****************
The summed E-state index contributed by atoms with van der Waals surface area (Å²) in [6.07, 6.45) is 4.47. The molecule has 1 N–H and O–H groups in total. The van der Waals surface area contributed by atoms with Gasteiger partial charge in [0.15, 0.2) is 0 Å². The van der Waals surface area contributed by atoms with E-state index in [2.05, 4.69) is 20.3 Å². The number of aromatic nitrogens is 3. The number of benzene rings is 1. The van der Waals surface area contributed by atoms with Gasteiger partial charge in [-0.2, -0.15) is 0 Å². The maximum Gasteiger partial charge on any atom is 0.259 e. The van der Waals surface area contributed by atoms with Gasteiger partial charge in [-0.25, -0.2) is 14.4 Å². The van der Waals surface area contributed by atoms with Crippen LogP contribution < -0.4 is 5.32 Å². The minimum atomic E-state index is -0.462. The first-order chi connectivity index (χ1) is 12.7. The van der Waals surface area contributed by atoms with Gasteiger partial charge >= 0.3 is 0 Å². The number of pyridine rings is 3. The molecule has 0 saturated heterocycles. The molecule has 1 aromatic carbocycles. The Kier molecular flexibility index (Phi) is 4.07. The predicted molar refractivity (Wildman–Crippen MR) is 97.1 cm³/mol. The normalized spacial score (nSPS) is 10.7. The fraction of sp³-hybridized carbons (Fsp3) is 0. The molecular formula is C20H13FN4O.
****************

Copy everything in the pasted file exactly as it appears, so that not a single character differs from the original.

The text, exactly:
The summed E-state index contributed by atoms with van der Waals surface area (Å²) in [6.07, 6.45) is 4.47. The molecule has 1 N–H and O–H groups in total. The van der Waals surface area contributed by atoms with Gasteiger partial charge in [0.15, 0.2) is 0 Å². The van der Waals surface area contributed by atoms with E-state index in [2.05, 4.69) is 20.3 Å². The number of aromatic nitrogens is 3. The number of benzene rings is 1. The van der Waals surface area contributed by atoms with Gasteiger partial charge in [-0.2, -0.15) is 0 Å². The maximum Gasteiger partial charge on any atom is 0.259 e. The van der Waals surface area contributed by atoms with Gasteiger partial charge in [-0.25, -0.2) is 14.4 Å². The van der Waals surface area contributed by atoms with Crippen LogP contribution < -0.4 is 5.32 Å². The minimum atomic E-state index is -0.462. The first-order chi connectivity index (χ1) is 12.7. The van der Waals surface area contributed by atoms with Gasteiger partial charge >= 0.3 is 0 Å². The number of pyridine rings is 3. The molecule has 0 saturated heterocycles. The molecule has 1 aromatic carbocycles. The Kier molecular flexibility index (Phi) is 4.07. The predicted molar refractivity (Wildman–Crippen MR) is 97.1 cm³/mol. The normalized spacial score (nSPS) is 10.7. The fraction of sp³-hybridized carbons (Fsp3) is 0. The molecular formula is C20H13FN4O.